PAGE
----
Surgical versus percutaneous catheter placement for peritoneal dialysis: an updated systematic review and meta-analysis.

Journal Article (Journal Article;Review;Systematic Review)

BACKGROUND: No consensus currently exists regarding the optimal approach for peritoneal dialysis catheter placement. We aimed to compare the outcomes of percutaneous and surgical peritoneal dialysis catheter placement. METHODS: A systematic review of the literature was performed using the MEDLINE, Cochrane Library, and Scopus databases (end-of-search date: August 29th, 2020). We included studies comparing percutaneous (blind, under fluoroscopic/ultrasound guidance, and "half-perc") and surgical peritoneal dialysis catheter placement (open and laparoscopic) in terms of their infectious complications (peritonitis, tunnel/exit-site infections), mechanical complications (leakage, inflow/outflow obstruction, migration, hemorrhage, hernia, bowel perforation) and long-term outcomes (malfunction, removal, replacement, surgery required, and mortality). RESULTS: Thirty-four studies were identified, including thirty-two observational studies (twenty-six retrospective and six prospective) and two randomized controlled trials. Percutaneous placement was associated with significantly lower rates of tunnel/exit-site infection [relative risk (RR) 0.72, 95% confidence interval (CI) 0.56-0.91], catheter migration (RR 0.68, 95% CI 0.49, 0.95), and catheter removal (RR 0.73, 95% CI 0.60-0.88). The 2-week and 4-week rates of early tunnel/exit-site infection were also lower in the percutaneous group (RR 0.45, 95% CI 0.22-0.93 and RR 0.41, 95% CI 0.27-0.63, respectively). No statistically significant difference was observed regarding other outcomes, including catheter survival and mechanical complications. CONCLUSION: Overall, the quality of published literature on the field of peritoneal dialysis catheter placement is poor, with a small percentage of studies being randomized clinical trials. Percutaneous peritoneal dialysis catheter placement is a safe procedure and may result in fewer complications, such as tunnel/exit-site infections, and catheter migration, compared to surgical placement. PROTOCOL REGISTRATION: PROSPERO CRD42020154951.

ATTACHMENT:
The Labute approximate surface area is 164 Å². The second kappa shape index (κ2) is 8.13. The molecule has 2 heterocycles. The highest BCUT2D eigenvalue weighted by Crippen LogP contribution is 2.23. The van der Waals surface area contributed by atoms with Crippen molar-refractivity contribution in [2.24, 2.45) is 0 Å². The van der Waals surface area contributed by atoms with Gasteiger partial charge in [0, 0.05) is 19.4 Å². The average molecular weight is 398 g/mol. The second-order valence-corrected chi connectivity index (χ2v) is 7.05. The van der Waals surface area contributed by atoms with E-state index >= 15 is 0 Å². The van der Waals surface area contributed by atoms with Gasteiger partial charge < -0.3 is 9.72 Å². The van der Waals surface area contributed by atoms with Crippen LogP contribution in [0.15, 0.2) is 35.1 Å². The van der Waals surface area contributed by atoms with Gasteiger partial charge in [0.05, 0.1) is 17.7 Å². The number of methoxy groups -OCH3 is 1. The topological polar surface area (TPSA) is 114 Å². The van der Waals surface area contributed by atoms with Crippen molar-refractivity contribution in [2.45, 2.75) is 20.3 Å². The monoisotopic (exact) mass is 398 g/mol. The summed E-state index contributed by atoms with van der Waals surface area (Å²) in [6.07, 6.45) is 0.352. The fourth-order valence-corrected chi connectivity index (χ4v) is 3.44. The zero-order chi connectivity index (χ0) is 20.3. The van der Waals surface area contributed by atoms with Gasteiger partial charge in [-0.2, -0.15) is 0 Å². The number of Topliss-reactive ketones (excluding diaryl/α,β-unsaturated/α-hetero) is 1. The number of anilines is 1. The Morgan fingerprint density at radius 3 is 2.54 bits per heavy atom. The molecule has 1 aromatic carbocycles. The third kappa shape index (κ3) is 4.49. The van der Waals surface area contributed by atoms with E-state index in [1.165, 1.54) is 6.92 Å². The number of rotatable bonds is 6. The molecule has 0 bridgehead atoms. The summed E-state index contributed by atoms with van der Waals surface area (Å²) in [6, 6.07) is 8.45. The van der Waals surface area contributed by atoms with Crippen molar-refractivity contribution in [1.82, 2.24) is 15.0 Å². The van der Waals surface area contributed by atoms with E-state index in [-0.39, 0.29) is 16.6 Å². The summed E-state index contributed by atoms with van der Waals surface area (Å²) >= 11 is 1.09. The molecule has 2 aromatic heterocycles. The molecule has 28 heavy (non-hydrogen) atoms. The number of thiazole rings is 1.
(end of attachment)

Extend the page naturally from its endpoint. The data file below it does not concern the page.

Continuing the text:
Full Text

Duke Authors

Cited Authors

  • Esagian, SM; Sideris, GA; Bishawi, M; Ziogas, IA; Lehrich, RW; Middleton, JP; Suhocki, PV; Pappas, TN; Economopoulos, KP

Published Date

  • October 2021

Published In

Volume / Issue

  • 34 / 5

Start / End Page

  • 1681 - 1696

PubMed ID

  • 33197001

Electronic International Standard Serial Number (EISSN)

  • 1724-6059

Digital Object Identifier (DOI)

  • 10.1007/s40620-020-00896-w


  • eng

Conference Location

  • Italy